The elephants of Thailand

Last week we had the annual elephant festival here in Surin, which brought with it lots of tourists, lots of elephants and an array of conflicting emotions.

Elephants are the biggest land mammal, with more muscles in their trunks than a human has in their entire body. They are gentle, happy and beautiful creatures. Beautiful and exploited.

The way some of them are treated is diabolical. They are beaten into submission, and the ones used for street begging are sedated beyond consciousness, stabbed with the mahout's hooks and dragged through crowded streets and stuffy markets. 
When you look directly in to an elephant's eyes, your gaze is not met by a blank stare. Rather, it is returned with feeling, expression and emotion. And unfortunately, a lot of the elephants I saw at the Elephant Round up in Surin seemed traumatised, scared and depressed. They may not be able to speak, but they sure can communicate their feelings. It was heart breaking to see, and I was in tears more than once. 

The elephant festival lasted a week, and ended with the (in)famous Round up. The tricks the elephants were made to do were disturbing. I have never seen something as unnatural as an elephant painting a picture. There was a 'battle reenactment' which was a tribute to the historical use of elephants in war. Before it started, the elephants were lined up waiting to go on to the field. However some of them did not want to go on, they started trying to turn away. The mahouts responded to this by beating the elephants over the trunk with a hammer. I was horrified at the blatant abuse, and wondered why the elephants wanted to leave all of a sudden. Then I realised. Suddenly multiple loud explosions went off and petrified all of the elephants. I was startled by all the unexpected noise so I can only imagine how distressed the poor elephants were. Clearly theyremembered the experience from previous years and wanted to avoid it: An elephant never forgets.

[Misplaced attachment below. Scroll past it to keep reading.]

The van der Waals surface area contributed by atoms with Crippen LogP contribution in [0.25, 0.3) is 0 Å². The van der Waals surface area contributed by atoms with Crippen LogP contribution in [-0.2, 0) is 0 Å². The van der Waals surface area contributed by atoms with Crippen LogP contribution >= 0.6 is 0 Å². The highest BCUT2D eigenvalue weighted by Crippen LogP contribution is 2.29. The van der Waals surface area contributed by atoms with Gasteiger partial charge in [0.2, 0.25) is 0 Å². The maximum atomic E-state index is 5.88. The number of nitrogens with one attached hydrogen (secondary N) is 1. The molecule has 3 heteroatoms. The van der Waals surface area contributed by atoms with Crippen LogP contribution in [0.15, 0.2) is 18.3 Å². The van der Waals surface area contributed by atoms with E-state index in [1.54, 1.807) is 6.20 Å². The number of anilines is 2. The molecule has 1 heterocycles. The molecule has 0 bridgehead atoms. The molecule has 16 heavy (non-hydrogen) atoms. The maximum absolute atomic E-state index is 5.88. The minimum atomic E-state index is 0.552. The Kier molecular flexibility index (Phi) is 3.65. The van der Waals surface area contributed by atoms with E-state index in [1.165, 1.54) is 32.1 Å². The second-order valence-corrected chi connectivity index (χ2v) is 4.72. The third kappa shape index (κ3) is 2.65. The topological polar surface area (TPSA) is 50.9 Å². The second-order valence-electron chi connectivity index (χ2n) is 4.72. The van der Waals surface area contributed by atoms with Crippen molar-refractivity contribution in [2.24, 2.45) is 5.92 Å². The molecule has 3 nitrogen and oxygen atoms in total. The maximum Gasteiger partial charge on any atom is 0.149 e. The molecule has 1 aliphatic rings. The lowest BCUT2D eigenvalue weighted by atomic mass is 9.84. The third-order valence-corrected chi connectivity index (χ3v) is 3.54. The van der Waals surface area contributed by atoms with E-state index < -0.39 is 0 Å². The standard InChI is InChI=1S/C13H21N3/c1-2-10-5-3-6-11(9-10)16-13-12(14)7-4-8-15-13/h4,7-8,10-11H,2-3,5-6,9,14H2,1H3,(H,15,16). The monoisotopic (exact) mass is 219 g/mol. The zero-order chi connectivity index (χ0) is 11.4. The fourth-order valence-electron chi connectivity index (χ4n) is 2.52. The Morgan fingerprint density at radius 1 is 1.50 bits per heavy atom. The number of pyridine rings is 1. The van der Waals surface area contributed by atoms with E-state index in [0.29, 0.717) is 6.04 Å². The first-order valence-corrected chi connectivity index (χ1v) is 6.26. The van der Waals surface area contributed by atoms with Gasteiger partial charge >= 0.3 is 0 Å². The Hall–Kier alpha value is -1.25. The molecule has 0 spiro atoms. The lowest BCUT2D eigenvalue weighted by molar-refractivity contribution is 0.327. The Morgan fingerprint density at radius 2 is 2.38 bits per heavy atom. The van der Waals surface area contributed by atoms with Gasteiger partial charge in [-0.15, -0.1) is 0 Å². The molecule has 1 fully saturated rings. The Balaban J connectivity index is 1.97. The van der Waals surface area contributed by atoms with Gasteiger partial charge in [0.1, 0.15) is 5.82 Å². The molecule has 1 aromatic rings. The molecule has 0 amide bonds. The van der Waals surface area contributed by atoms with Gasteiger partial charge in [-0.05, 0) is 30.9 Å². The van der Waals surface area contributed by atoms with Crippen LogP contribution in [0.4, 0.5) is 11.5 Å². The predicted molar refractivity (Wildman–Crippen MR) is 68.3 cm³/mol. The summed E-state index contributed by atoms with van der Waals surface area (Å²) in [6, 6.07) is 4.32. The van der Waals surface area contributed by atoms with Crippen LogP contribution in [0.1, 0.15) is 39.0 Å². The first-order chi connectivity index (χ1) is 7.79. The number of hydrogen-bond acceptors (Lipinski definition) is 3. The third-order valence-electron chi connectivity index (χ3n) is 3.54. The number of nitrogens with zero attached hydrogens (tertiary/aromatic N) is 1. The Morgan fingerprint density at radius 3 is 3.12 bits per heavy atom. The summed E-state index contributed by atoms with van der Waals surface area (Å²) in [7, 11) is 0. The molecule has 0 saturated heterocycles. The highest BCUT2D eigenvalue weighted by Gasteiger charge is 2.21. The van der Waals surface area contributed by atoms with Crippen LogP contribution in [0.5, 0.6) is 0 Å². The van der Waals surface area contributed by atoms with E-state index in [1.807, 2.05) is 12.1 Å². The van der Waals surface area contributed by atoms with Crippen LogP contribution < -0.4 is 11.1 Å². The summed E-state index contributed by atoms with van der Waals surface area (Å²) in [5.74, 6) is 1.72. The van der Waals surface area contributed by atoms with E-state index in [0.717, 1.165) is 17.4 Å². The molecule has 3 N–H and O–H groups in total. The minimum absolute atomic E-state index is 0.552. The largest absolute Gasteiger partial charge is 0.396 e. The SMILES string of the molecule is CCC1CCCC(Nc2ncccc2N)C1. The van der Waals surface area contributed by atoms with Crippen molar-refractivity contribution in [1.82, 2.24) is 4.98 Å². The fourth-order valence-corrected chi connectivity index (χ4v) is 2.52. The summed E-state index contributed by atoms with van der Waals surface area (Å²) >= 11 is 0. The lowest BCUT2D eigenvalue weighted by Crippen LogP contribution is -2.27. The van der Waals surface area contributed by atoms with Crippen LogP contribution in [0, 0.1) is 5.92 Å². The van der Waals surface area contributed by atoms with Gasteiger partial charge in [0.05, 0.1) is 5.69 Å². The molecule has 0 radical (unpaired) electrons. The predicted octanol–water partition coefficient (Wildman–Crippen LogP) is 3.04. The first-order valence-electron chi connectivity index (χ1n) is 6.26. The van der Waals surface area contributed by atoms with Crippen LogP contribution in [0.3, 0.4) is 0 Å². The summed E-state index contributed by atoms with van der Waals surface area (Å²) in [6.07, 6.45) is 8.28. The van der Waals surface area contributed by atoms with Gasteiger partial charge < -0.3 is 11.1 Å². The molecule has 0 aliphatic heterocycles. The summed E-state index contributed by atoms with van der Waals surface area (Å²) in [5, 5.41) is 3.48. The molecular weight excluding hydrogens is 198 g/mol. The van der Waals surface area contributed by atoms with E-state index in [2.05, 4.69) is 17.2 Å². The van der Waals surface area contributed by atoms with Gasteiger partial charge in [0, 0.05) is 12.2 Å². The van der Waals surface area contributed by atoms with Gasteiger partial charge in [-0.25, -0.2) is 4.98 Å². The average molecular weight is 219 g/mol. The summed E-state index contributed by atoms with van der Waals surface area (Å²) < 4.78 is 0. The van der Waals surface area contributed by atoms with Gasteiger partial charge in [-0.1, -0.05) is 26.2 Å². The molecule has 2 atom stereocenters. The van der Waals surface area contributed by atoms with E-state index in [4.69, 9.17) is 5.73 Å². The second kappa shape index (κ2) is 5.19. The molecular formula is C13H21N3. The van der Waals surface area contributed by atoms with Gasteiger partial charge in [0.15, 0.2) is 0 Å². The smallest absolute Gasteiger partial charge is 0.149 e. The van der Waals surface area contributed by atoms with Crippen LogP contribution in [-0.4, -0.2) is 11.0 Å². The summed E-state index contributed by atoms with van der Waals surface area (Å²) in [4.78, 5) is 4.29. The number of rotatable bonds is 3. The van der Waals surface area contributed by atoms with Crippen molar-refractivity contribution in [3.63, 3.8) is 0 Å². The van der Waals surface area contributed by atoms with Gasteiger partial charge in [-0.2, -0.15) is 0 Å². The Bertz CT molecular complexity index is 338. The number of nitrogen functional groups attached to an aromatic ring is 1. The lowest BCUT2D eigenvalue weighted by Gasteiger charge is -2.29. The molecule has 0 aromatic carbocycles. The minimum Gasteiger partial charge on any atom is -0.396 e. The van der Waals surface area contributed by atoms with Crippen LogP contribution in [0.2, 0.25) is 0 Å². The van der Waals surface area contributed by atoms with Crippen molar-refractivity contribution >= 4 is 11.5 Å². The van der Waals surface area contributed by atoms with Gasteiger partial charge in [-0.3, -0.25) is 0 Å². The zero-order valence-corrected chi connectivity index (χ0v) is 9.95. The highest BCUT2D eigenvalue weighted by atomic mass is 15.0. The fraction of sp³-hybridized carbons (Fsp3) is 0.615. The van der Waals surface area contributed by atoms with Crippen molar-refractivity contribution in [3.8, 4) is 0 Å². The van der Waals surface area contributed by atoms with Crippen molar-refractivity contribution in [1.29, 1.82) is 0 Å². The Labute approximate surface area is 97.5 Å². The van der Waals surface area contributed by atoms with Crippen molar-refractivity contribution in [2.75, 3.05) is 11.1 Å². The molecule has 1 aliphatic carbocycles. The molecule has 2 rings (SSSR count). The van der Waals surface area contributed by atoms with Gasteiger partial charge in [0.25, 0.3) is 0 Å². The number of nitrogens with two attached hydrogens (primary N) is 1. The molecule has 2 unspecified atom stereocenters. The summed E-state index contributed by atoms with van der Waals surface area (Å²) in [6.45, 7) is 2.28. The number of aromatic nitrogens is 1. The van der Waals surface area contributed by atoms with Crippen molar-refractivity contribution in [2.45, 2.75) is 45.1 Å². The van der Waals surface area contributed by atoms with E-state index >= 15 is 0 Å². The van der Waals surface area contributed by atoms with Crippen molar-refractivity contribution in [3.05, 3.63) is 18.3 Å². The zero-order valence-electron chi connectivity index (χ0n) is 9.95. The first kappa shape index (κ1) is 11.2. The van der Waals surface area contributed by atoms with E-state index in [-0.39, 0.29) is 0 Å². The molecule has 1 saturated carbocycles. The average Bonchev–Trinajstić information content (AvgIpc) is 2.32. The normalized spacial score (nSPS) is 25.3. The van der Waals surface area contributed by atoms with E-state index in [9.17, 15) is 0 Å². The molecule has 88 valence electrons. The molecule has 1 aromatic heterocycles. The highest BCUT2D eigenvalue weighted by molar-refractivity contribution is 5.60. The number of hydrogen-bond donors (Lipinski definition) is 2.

The elephant festival itself wasn't all bad though. As the token foreign teachers of our school, we were invited to take part in the celebrations by dancing on stage one evening at the festival! We all attempted to master some of the grace and elegance with which the thai women dance.. Most of us still looked like clumsy robots, but at least we tried! We certainly provided the audience with a few laughs. 
On stage!

Our dance outfits

The following morning we were up at 5am for the elephant parade, as we were representing the school as part of the procession. We dressed in traditional thai costume: yellow silk shirts and beautifully patterned sarongs. It was amazing to walk side by side with the elephants, leading them to the elephant buffet, where we got to feed them fresh food. People line the streets with mountains of donated fruit and veg, which the elephants joyfully devour. It was a real celebration of their existence, and one of the best experiences of my life.
An elephant enjoying the buffet
Wearing our thai sarongs!

Post- lunch power nap after the early morning 

I seem to constantly be in a state of awe here: learning about the unique thai culture, experiencing breathtaking moments, finding my way as a teacher, and changing my perception of myself and the way I view the world. I honestly do not know how I will be able to go back to England with its stuffy health and safety laws, its unnecessarily huge amount of red tape, it's stressed population of overworked individuals, and the cold weather. Thailand is an amazing place and I don't ever want to leave!

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